How Trusts Work in Estate Planning

A trust is a legal device that can be used to manage money and property. It is important to have a clear understanding of how trusts work before considering one for your own estate plan.

A person who creates a trust is called the “grantor” or the “settlor.” A grantor works with an attorney to draft a document that describes their wishes for how assets should be distributed. The grantor then names a trustee to manage the assets until they are passed to beneficiaries. The trustee follows the instructions in the trust document to distribute funds to beneficiaries. The trustee may be an individual, a corporation or both.

Trusts can help prevent your family’s property from going through probate. Probate is a process that can be costly and time-consuming. The process can also open your family to the risk of a lawsuit if the trustee fails to carry out the trustmaker’s wishes. Trusts can also provide tax benefits that are not available through a will.

A well-drafted trust can reduce or eliminate estate taxes. A trust can also be used to protect your family’s privacy. Your family’s medical and financial records will not be publicly available as they would be in a court proceeding to establish guardianship or probate.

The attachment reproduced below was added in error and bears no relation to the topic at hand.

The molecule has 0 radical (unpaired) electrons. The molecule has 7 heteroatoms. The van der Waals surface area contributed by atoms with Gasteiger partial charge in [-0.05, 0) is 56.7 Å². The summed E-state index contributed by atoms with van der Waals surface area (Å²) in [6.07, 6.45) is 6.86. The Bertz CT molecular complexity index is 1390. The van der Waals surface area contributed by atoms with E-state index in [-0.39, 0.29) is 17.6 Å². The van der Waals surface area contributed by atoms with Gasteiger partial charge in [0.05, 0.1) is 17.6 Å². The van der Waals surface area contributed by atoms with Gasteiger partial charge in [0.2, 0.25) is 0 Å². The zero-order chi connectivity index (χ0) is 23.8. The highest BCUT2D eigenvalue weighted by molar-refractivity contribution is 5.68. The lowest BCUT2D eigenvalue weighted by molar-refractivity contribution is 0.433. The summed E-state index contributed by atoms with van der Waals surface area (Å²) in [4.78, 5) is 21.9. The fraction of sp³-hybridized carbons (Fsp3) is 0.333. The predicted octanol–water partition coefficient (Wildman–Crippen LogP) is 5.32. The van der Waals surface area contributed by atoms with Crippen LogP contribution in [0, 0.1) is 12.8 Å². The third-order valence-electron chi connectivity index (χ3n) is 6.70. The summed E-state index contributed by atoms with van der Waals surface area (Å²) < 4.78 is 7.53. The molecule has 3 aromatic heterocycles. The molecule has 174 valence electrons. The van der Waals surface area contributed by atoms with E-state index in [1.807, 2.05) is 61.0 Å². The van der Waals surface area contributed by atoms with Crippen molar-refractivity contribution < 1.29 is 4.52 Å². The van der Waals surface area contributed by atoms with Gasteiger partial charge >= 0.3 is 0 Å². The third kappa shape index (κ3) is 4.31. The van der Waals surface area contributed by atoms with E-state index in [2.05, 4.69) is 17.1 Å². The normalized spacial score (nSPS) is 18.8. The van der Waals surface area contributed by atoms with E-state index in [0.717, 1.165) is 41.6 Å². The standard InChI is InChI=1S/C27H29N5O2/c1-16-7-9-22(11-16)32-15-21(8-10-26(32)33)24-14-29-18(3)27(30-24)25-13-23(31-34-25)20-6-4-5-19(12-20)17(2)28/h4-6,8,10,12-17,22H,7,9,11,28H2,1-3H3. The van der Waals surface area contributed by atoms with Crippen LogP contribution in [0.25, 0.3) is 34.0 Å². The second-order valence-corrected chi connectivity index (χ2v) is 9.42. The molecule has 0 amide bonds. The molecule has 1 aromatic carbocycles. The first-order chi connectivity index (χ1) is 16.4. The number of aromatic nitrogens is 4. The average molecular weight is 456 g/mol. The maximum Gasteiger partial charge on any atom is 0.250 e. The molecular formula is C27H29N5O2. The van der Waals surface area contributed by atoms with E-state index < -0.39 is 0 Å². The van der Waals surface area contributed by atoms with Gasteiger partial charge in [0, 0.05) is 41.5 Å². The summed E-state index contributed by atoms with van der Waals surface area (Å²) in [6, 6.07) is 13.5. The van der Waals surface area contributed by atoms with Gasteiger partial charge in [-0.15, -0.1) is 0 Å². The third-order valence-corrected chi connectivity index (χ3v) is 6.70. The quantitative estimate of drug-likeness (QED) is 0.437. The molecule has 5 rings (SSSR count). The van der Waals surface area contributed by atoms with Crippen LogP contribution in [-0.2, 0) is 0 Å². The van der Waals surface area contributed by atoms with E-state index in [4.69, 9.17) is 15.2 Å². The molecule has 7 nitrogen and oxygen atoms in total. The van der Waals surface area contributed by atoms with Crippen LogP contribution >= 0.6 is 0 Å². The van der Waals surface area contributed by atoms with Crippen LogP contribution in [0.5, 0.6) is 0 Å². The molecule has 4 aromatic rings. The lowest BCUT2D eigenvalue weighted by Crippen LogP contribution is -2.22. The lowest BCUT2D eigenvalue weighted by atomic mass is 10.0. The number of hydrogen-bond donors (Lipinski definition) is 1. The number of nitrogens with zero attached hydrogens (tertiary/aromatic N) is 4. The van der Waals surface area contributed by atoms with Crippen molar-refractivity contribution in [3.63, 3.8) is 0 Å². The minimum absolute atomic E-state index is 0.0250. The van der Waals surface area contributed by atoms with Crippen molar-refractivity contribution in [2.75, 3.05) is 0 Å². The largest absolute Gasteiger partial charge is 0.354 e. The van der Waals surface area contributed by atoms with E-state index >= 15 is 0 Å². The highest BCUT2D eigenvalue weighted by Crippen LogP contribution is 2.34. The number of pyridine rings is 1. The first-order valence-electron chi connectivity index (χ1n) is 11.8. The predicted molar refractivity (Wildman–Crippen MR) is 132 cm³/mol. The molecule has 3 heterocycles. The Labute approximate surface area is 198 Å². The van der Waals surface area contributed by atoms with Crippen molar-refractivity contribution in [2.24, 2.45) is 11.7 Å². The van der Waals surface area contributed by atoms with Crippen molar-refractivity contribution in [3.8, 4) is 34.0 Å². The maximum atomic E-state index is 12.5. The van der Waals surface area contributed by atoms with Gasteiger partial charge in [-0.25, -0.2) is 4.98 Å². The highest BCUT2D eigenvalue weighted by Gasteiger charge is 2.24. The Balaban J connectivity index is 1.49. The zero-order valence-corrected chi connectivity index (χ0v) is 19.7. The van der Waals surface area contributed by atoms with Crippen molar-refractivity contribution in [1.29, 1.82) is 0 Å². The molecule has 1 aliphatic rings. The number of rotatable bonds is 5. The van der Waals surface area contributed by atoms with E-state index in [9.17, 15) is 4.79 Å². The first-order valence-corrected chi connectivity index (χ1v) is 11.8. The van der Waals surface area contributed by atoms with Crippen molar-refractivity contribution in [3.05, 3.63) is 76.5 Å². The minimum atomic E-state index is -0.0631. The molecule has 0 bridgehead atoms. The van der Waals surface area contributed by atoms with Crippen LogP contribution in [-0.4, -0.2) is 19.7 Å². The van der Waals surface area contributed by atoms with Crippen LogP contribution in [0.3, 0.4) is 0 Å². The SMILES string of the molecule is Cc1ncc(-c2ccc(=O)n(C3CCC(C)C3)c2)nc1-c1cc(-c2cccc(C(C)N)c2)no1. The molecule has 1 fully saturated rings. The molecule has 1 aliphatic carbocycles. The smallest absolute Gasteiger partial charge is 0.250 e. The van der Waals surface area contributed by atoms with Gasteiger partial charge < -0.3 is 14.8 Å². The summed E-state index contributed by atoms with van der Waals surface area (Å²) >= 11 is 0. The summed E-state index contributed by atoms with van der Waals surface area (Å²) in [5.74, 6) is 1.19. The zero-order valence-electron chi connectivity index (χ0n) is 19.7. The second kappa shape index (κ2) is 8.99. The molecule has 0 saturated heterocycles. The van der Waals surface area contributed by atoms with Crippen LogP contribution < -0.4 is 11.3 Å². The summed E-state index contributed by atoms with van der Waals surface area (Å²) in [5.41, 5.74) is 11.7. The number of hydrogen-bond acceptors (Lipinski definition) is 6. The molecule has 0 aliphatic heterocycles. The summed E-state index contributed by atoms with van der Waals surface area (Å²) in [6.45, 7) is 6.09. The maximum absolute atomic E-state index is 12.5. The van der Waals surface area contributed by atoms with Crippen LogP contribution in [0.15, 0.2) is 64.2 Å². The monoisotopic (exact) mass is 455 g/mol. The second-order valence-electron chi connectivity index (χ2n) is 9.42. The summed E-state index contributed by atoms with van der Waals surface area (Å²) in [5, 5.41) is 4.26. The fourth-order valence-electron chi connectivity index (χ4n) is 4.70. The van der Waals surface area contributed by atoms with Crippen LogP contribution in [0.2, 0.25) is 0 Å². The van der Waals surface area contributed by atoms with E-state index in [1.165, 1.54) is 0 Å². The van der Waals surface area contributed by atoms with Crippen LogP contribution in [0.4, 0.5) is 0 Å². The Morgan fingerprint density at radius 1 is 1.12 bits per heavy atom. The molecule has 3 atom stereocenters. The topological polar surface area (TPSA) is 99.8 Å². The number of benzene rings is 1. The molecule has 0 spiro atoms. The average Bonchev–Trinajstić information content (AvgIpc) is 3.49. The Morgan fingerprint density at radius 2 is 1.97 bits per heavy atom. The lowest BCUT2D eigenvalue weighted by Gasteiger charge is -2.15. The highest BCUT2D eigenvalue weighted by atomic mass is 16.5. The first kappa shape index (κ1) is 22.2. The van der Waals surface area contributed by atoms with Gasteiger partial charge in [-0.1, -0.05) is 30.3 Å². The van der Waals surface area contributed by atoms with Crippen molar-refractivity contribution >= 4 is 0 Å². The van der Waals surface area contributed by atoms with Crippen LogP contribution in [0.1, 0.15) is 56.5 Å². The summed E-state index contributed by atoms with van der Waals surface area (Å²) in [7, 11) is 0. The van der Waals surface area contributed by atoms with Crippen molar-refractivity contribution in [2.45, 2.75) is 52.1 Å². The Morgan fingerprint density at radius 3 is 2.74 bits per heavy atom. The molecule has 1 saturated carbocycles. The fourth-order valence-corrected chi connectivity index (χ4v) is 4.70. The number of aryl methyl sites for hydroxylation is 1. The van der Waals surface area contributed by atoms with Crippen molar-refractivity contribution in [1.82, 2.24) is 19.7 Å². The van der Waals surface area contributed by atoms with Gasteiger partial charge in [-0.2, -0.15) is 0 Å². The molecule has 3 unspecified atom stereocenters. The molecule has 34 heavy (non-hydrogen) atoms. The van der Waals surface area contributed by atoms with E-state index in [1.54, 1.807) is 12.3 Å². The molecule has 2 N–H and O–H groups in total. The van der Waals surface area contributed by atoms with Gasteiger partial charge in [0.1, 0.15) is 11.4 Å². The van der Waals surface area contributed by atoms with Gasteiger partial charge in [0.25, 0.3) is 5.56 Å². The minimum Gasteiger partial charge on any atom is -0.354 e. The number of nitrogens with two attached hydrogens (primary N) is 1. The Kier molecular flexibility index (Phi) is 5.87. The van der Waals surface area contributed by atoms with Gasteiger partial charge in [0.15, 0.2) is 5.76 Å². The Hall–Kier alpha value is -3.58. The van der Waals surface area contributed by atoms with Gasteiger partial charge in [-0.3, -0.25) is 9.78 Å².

Trusts are often geared toward high-net-worth individuals and families, but they can be beneficial to anyone who wants to control the distribution of their wealth. Individuals with physical disabilities or cognitive impairments can benefit from a trust that ensures their resources are preserved and used according to their needs and preferences. Those who are concerned about their ability to access government benefits can use a trust to preserve their assets while still qualifying for Medicaid.

Many people use trusts to pass on prized collections, such as art, coins and stamps. These are items that take years to acquire and can be very valuable. A trust can provide the structure to ensure these pieces are passed to family members, or to a museum or other charitable organization, in a way that will maintain their value and integrity.

It is important to speak with an estate planning attorney to determine whether a trust is right for you. An attorney can also discuss how a trust fits into your overall plan, and how it can be used to avoid probate.

If you do decide to go forward with a trust, it is important to make sure the trustees are properly trained and prepared for their fiduciary responsibilities. It is also important for a trustee to understand the tax implications of distributing assets to beneficiaries, and how trusts can be structured to minimize taxes.